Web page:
But $f$ is an isometry, so it preserves infinitesimal lengths, and therefore, one would expect that $f$ preserves lengths of paths. Let's check this: \begin{multline} L[f(\mathbf x(t))] = \int_{t_0}^{t_1}dt \sqrt{\left\langle \frac{d f(\mathbf x(t))}{dt}, \frac{d f(\mathbf x(t)}{dt} \right\rangle}\\ = \int_{t_0}^{t_1}dt \sqrt{\left\langle df_{\mathbf x(t)}\left(\frac{d (\mathbf x(t))}{dt}\right), df_{\mathbf x(t)}\left(\frac{d (\mathbf x(t)}{dt}\right) \right\rangle} \\ = \int_{t_0}^{t_1} dt \sqrt{\left\langle \frac{d \mathbf x(t)}{dt},\frac{d \mathbf x(t)}{dt} \right\rangle} = L[\mathbf x (t)]\end{multline} Great! So we can conclude that $t \mapsto \mathbf x(t)$ is a geodesic if and only if its image $t \mapsto f(\mathbf x(t))$ is a geodesic. In the context of this problem, the geodesics are precisely the great circles on $S^2$, so $f$ maps great circles to great circles.

Furthermore, the affine length of a geodesic between its endpoints is given by $L[\mathbf x(t)]$. Since $L[f(\mathbf x (t))] = L[\mathbf x(t)]$ when $f$ is an isometry, we conclude that affine lengths are preserved by isometries. In the context of this question, the affine length between between points on a great circle is equal to their angular separation in radians. ]

• I think the key fact is that "$f$ maps the great circle $C$ to another great circle $f(C)$, and preserves angular separations on these great circles". I avoided using it since I don't know how to prove it. Can you give me an outline of the proof? – rmdmc89 May 11 '17 at 3:45
• @AguirreK I added further explanation of this point. And take a look at Anthony's answer too - I think his answer is very neat! – Kenny Wong May 11 '17 at 8:20

Here's another approach. The idea is that there so many orthogonal linear transformations that there can't possibly be any other isometries.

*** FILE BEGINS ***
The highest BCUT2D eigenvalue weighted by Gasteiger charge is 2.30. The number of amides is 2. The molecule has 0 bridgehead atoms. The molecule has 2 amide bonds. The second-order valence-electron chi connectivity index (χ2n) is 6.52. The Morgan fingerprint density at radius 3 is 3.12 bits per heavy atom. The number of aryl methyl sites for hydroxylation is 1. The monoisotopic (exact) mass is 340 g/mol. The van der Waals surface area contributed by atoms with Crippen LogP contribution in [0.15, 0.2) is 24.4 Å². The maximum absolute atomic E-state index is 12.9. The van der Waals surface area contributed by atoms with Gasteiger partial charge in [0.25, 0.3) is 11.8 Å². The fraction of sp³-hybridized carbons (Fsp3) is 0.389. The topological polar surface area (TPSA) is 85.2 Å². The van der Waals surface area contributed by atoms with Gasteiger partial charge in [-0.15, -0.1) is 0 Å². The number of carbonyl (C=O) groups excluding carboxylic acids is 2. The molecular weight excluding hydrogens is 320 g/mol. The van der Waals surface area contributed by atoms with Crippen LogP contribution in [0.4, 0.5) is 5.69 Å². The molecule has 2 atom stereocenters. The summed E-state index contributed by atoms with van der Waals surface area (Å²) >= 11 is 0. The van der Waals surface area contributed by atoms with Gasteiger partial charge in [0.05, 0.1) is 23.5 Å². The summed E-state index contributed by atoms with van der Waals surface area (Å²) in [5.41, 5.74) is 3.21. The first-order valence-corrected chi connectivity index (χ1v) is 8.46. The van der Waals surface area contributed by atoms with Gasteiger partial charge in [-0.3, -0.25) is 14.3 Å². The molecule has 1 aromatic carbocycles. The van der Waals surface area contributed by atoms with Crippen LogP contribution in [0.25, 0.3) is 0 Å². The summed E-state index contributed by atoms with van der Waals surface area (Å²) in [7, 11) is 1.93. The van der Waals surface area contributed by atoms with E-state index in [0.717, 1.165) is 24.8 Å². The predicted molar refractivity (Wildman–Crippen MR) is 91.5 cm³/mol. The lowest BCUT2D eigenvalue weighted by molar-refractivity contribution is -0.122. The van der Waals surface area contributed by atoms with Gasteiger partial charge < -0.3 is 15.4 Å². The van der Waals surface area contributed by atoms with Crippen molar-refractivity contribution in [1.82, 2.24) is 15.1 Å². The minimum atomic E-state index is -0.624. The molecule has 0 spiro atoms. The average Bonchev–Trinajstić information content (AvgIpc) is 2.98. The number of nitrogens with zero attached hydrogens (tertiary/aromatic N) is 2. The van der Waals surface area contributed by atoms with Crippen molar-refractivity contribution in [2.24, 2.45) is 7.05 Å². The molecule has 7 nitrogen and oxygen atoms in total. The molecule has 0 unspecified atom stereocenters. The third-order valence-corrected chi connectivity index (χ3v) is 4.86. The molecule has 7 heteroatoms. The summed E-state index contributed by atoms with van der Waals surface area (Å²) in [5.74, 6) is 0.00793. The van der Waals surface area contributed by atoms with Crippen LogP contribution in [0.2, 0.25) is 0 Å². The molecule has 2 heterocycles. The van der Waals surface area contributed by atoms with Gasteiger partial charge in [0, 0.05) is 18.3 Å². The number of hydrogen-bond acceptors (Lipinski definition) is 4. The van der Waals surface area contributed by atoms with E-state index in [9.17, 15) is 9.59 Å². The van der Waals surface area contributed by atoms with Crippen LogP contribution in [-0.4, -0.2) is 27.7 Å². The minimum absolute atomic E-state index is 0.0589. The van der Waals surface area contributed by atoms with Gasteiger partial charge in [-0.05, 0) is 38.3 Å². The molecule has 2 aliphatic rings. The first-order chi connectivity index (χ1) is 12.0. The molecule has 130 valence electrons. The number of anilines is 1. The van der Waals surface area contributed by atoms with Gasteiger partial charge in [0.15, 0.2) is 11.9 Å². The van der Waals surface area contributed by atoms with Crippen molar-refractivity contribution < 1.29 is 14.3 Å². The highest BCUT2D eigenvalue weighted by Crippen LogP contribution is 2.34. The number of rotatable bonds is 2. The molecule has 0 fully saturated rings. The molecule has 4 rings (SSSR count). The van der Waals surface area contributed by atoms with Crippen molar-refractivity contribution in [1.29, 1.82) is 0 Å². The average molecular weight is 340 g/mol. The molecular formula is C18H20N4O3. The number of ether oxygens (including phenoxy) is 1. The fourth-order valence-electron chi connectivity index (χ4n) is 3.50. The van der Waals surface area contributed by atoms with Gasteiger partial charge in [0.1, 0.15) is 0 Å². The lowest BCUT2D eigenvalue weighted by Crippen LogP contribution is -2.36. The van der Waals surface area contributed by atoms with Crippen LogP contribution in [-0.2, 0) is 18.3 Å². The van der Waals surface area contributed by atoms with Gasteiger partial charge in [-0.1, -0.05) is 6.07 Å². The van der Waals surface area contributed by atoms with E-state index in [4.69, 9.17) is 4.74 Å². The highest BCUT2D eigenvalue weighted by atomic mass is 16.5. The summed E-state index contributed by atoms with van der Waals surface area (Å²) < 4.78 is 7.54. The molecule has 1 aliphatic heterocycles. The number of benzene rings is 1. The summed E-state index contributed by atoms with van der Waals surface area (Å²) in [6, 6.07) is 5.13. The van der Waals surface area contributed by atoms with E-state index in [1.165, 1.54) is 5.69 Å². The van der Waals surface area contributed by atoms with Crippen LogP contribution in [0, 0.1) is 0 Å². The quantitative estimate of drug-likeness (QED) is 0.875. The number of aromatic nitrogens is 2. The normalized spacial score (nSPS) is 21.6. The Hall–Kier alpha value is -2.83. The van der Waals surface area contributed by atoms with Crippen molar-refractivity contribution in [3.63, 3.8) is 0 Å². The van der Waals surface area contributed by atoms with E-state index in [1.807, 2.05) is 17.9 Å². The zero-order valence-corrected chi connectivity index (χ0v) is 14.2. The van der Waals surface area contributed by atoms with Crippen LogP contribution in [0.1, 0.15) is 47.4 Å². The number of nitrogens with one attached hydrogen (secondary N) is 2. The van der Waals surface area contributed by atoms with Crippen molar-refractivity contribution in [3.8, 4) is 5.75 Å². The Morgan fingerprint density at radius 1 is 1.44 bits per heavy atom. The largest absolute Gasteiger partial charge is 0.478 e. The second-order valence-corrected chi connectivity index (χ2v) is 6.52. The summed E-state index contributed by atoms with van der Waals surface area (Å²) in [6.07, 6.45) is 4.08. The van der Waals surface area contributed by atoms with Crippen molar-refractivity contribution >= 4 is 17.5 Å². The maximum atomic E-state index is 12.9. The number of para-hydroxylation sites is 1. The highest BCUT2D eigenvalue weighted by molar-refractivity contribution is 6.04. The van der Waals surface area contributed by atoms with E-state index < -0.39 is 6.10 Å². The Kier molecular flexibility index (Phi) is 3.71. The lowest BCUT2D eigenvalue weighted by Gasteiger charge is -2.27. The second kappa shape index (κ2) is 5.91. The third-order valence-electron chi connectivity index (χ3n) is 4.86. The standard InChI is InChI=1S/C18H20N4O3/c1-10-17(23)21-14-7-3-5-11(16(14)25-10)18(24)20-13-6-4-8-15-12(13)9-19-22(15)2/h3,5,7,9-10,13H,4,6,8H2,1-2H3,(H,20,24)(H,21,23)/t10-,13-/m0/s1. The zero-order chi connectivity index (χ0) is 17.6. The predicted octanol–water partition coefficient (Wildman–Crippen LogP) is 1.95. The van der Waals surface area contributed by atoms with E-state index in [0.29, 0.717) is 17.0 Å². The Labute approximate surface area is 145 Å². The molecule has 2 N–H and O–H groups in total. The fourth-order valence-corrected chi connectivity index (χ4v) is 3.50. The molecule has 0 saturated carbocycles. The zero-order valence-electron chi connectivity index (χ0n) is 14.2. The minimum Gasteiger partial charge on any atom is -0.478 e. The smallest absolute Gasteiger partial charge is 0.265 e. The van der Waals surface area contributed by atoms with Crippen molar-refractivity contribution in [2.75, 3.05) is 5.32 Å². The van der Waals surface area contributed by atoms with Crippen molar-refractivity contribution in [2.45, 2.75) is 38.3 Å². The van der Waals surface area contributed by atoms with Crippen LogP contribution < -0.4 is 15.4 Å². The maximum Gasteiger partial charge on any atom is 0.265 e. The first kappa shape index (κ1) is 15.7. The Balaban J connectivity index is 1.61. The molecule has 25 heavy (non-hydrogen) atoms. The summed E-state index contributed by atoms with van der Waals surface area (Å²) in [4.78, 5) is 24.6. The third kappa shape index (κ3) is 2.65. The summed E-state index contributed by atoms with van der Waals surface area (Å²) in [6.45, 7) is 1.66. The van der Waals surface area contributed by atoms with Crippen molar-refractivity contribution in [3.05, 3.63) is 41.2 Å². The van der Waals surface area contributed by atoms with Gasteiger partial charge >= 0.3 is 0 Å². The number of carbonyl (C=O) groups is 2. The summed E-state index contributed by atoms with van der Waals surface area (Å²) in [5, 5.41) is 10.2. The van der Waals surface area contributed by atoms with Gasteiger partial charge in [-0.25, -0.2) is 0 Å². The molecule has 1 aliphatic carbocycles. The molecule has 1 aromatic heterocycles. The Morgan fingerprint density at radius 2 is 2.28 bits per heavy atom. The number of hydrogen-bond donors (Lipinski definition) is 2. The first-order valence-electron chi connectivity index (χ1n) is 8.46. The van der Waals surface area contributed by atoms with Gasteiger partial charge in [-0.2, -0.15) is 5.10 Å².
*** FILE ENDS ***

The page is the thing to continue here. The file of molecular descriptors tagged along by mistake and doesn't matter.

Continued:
It's easy to show that orthogonal linear transformations are isometries of the sphere, and also that they act transitively on isometric 1-jets - that is, if $L : T_p S^2 \to T_q S^2$ is a linear isometry of tangent spaces, then there is an orthogonal linear transformation $f$ such that $df_p = L$. (First perform any rotation bringing $p$ to $q$, and then note that rotations/reflections fixing $q$ have derivatives inducing the entirety of $O(T_q S^2).$) It turns out that this transitivity is all we need to know that we in fact have all the isometries:

If two isometries $f,g$ of a connected manifold satisfy $df_p = dg_p$ for a single point $p$, then $f=g$.

Since an arbitrary isometry must share its derivative at a point with some orthogonal linear transformation, it is thus in fact equal to that map.

You can prove the highlighted result using some basic properties of geodesics: let $\gamma : [0,1] \to M$ be an arbitrary geodesic starting at $p$, and note that both $f \circ \gamma$ and $g \circ \gamma$ are also geodesics, since isometries send geodesics to geodesics. Moreover, our assumption means that these geodesics have the same initial position and velocity, and thus they are equal by uniqueness. Thus we have $f(\gamma(1)) = g(\gamma(1))$. Since there are plenty of geodesicsⁱ, we get $f = g$ everywhere.

ⁱTechnically speaking we either need to assume completeness (all pairs of points are joined by a geodesic) or do a boring open-closed argument here. For $S^2$ we know that great circles are geodesics, and that any two points lie on a great circle, so it's fine.